While the advancement of technology has—for the most part—changed modern society for the better, it has also changed several aspects of it for the worse. How? Crime. Of particular note is identity theft, which has become significantly more rampant than it has ever been due to the advent of the Internet in the modern age.
Identity thieves, who once could only rely on tracing physical things such as paper trails and written legal documents, can now access the sensitive information of other individuals via the worldwide web. What is most unfortunate is that the Internet has made this issue even worse by virtue of making it easier to do and harder to track. Identity theft comes in many forms, and is a major global problem in today’s modern society.
The act of identity theft can occur very easily over the Internet, even if the user believes he or she is being cautious enough to avoid any possibility of it. As Justin Hyde notes in his article about preventing identity theft, this can happen so easily, in fact, that most victims of identity theft remain unaware of the crime for some time, sometimes “upwards of six months, if not more (7).”
Sharing personal information online over social media or some other digital format always puts one at risk of having his or her identity stolen (Kunick 25). A fraudster can gain access to a person’s PII—personally identifiable information—to commit fraud using various scams and invasive procedures, such as planting malware into someone’s computer or posing as a trusted organization and requesting an unaware consumer’s personal information over email (Moody 57).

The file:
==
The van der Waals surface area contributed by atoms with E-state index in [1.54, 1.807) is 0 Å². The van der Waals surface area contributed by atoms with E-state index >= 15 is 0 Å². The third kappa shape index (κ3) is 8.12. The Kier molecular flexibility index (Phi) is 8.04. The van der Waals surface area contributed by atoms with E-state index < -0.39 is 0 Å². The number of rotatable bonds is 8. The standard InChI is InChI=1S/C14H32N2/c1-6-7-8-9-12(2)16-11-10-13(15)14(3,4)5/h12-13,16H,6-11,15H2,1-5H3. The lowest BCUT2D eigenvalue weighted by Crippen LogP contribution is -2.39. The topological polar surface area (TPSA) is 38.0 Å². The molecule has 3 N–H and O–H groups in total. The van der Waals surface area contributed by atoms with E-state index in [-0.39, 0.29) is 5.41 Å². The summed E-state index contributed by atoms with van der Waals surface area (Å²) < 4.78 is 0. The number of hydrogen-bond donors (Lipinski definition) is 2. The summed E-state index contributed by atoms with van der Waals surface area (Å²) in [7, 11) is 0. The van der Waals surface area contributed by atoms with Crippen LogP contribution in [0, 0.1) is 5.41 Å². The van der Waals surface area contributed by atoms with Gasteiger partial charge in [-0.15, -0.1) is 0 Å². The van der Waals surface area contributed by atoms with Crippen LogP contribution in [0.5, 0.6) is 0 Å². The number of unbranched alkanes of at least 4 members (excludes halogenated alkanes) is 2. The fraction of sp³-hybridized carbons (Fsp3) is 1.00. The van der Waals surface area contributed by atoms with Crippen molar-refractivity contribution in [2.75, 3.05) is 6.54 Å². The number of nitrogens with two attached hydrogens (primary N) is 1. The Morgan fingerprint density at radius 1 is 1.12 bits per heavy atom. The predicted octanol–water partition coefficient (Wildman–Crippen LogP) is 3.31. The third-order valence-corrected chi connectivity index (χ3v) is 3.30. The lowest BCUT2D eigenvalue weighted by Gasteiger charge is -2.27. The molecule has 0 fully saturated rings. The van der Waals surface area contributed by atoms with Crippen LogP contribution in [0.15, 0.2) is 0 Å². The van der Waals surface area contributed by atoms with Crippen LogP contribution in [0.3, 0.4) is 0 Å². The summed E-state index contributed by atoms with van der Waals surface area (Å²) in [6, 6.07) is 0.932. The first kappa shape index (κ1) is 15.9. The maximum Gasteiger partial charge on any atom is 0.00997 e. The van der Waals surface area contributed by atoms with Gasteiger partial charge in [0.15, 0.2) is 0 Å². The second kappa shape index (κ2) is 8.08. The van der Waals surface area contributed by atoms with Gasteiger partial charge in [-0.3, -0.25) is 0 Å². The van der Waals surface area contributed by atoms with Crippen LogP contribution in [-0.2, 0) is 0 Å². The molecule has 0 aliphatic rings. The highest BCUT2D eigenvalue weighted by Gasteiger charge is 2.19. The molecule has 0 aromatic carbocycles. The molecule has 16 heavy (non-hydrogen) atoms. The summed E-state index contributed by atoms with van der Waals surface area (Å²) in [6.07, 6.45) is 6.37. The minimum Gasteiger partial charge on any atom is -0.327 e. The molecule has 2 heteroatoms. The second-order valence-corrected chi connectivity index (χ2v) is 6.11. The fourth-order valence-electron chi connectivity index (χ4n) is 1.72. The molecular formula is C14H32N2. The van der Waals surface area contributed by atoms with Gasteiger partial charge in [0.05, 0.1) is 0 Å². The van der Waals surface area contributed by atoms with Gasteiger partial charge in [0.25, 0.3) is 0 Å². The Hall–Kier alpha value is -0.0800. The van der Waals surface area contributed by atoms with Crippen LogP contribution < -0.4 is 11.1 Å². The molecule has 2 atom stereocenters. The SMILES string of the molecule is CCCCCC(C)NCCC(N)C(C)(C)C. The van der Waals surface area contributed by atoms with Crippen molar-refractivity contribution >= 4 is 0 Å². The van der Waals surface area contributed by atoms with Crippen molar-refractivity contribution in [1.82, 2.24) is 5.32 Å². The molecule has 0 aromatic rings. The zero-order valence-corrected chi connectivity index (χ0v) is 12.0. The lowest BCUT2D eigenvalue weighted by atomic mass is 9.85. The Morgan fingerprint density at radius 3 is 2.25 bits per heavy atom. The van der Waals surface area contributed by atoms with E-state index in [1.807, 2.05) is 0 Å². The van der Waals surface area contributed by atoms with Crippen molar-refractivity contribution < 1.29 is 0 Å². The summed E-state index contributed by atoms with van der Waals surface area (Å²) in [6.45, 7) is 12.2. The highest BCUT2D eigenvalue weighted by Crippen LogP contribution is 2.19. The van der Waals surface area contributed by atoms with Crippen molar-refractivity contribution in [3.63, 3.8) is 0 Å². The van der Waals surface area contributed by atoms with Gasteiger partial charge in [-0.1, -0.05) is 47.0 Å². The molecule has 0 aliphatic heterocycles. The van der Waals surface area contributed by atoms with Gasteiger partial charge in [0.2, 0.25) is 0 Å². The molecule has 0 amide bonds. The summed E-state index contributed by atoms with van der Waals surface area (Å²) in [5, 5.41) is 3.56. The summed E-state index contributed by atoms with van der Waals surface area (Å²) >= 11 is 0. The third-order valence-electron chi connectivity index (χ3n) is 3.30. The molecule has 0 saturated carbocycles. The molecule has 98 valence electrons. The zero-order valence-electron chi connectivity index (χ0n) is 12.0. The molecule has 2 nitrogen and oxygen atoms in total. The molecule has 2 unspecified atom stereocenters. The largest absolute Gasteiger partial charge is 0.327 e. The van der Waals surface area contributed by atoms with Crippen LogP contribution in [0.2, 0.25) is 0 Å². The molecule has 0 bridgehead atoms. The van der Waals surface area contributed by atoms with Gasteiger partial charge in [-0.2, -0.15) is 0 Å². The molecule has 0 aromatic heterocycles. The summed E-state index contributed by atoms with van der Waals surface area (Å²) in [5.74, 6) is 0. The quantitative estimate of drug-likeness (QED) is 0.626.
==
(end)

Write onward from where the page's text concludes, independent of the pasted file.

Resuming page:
There are several different methods of identity theft that may be employed by cybercriminals to obtain the sensitive information of an unsuspecting individual, such as phishing. Phishing is a cybercrime that occurs when identity thieves “send emails under the guise of legitimate financial institutions in an attempt to trick users into giving away their PII” (Kunick 25).
Kunick also goes on to mention another method known as malware. This is “malicious software that can attack one’s computer and reveal their sensitive information” (26). Additionally, criminals may try to trick people into giving them their personal information by telling them they have won a contest, and that to claim the prize, they need to provide credit card information.
Using the previously mentioned methods of obtaining sensitive information, identity theft may occur while shopping online. Mesch explains how this works in his article featured in a prominent science journal. He says that this can happen “when a criminal leverages stolen payment information or fraudulently acquired bank or credit card accounts, to attempt retail transactions without the account owner’s knowledge” (11). Another particularly prevalent form of identity theft is tax identity theft. This happens when “fraudsters acquire one’s name and social security number and file a tax return in his or her name before the victim does so” (Kunick 27).